The Doll | Teen Ink

The Doll

January 16, 2011
By crazywriter662 PLATINUM, Oak Creek, Wisconsin
crazywriter662 PLATINUM, Oak Creek, Wisconsin
21 articles 0 photos 7 comments

Favorite Quote:
“Darkness cannot drive out darkness: only light can do that. Hate cannot drive out hate: only love can do that.” ― Martin Luther King Jr.

People pass me, some staring stupidly, others looking away after a little glimpse. I wasn’t supposed to be here. If I could get out, I would find someone that loved me for who I am. I’m supposed to be in the arms of a little girl, not in a museum case. I try not to move, but I give in. I move my head slightly and a little girl points to me.
“Mommy,” she whispers. “I saw Robert move.”
The girl’s mother hushes her. “No, sweetie. Robert didn’t move. Your eyes are playing tricks on you.” Yes, blame your eyes. But I really did move. My button-like eyes sweep over the area. It’s been the same as when I first got here. I let a slight sigh escape. At least that little girl is gone. The hours tick by. Soon enough, it’s closing time at the museum. After everyone is gone, I stretch like a cat. I wait patiently for the night watchman to unlock my door so that I can walk around for a bit. He comes over to my display and opens the door that keeps me locked in this prison box. He smiles warmly as I jump out.
“Robert,” he says. “Be careful. Don’t go by windows. I’m sure that joggers have seen you looking out the windows multiple times.”
“What? I can’t keep my curiosity under control.” The watchman walks off, laughing at my comeback. I of course, walk down to the window and draw back the curtains. The world goes on as I watch. Cars and taxis zoom down the road in front of the museum. Joggers, listening to their iPods, pass in front of the museum. The Florida sun, slow as a snail, sinks towards the horizon. I sigh loudly. If only I could be on the streets, experiencing what it is to be a real human. What? You didn’t know I wasn’t human? What am I?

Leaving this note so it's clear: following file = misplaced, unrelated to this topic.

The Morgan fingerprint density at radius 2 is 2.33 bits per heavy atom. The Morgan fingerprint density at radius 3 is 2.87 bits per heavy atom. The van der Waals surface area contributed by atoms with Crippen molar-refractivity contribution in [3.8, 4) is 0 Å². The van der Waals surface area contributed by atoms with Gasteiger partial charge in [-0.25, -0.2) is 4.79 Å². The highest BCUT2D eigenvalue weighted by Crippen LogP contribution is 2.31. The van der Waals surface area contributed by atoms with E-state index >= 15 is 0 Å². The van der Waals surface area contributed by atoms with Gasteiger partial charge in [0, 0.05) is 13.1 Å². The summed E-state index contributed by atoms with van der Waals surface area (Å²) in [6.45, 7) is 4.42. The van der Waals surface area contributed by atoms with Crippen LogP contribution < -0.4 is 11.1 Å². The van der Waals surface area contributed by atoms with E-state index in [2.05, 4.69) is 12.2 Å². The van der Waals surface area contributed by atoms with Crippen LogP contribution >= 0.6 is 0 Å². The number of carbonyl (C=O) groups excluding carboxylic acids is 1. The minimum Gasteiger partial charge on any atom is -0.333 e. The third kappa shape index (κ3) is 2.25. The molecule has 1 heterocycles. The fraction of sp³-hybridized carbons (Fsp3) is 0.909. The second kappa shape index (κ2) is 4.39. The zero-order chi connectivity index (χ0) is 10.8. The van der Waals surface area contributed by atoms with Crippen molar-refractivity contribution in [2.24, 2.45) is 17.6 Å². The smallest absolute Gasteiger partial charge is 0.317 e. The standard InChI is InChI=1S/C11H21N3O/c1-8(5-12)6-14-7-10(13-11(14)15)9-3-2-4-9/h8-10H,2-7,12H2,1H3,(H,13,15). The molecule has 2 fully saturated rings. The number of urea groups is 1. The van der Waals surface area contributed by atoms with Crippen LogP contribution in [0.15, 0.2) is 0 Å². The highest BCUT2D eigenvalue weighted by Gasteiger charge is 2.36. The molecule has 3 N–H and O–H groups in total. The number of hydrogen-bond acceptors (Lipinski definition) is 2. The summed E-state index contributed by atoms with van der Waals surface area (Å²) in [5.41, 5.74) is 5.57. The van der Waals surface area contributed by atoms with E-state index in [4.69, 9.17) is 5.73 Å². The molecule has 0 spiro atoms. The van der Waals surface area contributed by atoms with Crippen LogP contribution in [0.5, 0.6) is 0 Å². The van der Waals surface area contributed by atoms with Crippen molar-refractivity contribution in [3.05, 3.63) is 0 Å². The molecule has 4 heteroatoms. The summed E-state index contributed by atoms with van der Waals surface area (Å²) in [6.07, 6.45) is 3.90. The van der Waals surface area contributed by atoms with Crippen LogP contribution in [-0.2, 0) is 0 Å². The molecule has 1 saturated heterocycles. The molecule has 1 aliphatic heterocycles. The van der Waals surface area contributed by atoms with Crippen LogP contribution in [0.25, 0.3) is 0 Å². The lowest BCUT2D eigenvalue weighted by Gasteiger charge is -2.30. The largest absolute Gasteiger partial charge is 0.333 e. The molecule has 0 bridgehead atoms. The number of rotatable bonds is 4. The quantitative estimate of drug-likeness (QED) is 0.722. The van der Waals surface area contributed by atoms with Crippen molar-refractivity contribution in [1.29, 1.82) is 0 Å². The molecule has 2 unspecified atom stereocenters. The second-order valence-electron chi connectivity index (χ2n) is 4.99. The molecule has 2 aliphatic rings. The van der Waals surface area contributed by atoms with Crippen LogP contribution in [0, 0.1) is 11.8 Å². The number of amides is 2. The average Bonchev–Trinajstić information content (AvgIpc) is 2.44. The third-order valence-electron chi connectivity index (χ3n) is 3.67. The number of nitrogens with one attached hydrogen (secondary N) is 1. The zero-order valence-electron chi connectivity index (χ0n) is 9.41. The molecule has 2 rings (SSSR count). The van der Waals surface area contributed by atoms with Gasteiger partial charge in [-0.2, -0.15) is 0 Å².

I’m a doll and I’m cursed.
Yeah, it seems like something out of a fantasy book, but I’m real. Here, let me show you what I am.

I was made for a little boy. I can’t remember his name, but I know for sure that his middle name was Robert. He named me after himself. The family servant/slave, Nikita, made me. She was doing a favor for the family, because the little boy that was my playmate didn’t play with any other boys in the neighborhood. She stitched me by hand and stuffed me with hay, the only stuffing she had. Nikita also practiced witchcraft. She put a spell on me that was intended for the boy I was made for and other people too. I could walk and talk without strings or someone making up my voice. Nikita told me that I was very special.
“Now, Robert,” she would always say. “You are very special.”
I always got confused at this point. “What do you mean by special?” I asked.
Nikita smiled warmly. “Robert, other dolls are just cloth and stuffing. But you, you’re real. You are alive.” After that, she gave me to the boy. I looked just like him. He was so excited to get me. He hugged me constantly and when he hugged me, I winked at Nikita. The boy soon became very attached to me. He took me everywhere. I went to church with him. I went to the park with him. We were joined at the hip. As he grew older, I started to rile things up. I drew on the walls and broke his parents’ things. They would always point the finger at him. He would always deny it and blame it on me.
“It wasn’t me, Momma. Robert knocked over the table.” His parents reprimanded him and kept saying that blaming it on me was not the right thing to do. After that, I had a lot of open conversations with the boy. Oh wait, now I remember. His name was Gene.
“How was your day at school?” I asked one day after he came home from school. I went everywhere with him except for school.
“It was okay. I flunked that math exam. Mom’s going to be really mad when she finds out about it.”
I walked over to him and patted him on the shoulder. “That’s okay. It’s just one exam. You can get your grade up again.”
Gene was on the verge of tears. “It counts as one of the final grade at the end of the year. I have a C, so I’m probably going to get an F.”
“Gene, it’s just one subject.”
“I’m failing in English and science too. I might have to repeat the year over again.”
I gave him a nice, warm hug. “You’ll pass to next year. I’m sure of it.” I ended as soon as I heard footsteps coming up the stairs. Most likely it was his mother, checking to see if Gene’s doing his homework. I fell limp right when she opened the door. She was frowning and looked really mad.